The concept of permaculture was created by the Australians Bill Millison and David Holmgren in the 1980s. It is a combination of the two words "permanent" and "agriculture".
Long-term instead of short-term
Permaculture is ethically bound to sustainability.
Diversity instead of monocultures
The design and conservation of diversity is a key objective of permaculture. Natural ecosystems always serve as an example when designing in permaculture.It is important that each element of a garden always serves more than one purpose. For example the pool is habitat for the fish and other aquatic animals. But is it also part of the irrigation system and can be used for bathing. Our ducks give eggs and also eat snails and fertilize the property. And our donkeys feed on the invasive black cherry and protect the sheep and goats from wolves. Diversity can also be found in the selection of vegetable varieties that are not planted separately as in conventional agriculture but in mixed cultures. This is how onions protect carrots from the carrot fly and tagetes attract snails away from the vegetables. Parasites that specifically harm one kind of vegetable produce less harm in a mixed culture than in a monoculture.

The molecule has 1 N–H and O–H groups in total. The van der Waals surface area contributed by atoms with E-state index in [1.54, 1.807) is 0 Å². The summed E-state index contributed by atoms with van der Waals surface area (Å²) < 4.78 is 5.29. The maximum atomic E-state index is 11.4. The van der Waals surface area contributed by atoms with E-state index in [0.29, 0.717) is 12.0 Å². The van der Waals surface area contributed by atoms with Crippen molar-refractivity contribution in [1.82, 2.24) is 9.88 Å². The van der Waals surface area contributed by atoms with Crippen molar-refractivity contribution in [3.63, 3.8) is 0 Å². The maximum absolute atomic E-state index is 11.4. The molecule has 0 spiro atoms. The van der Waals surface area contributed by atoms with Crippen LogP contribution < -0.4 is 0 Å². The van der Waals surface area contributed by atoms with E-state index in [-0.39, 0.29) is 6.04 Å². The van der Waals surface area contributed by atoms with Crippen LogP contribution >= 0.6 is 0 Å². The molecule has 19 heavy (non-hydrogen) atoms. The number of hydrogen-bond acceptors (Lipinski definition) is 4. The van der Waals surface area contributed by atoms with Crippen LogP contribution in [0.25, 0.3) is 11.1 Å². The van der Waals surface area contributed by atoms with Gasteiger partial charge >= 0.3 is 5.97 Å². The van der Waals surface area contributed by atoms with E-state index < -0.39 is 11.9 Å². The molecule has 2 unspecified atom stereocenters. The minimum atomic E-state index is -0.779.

Optimize instead of maximize
To increase the yield, permaculture strives to optimize instead of maximize.
Cooperation instead of competition
We leave the garden as much as possible to itself to keep it productive with the least possible energy input.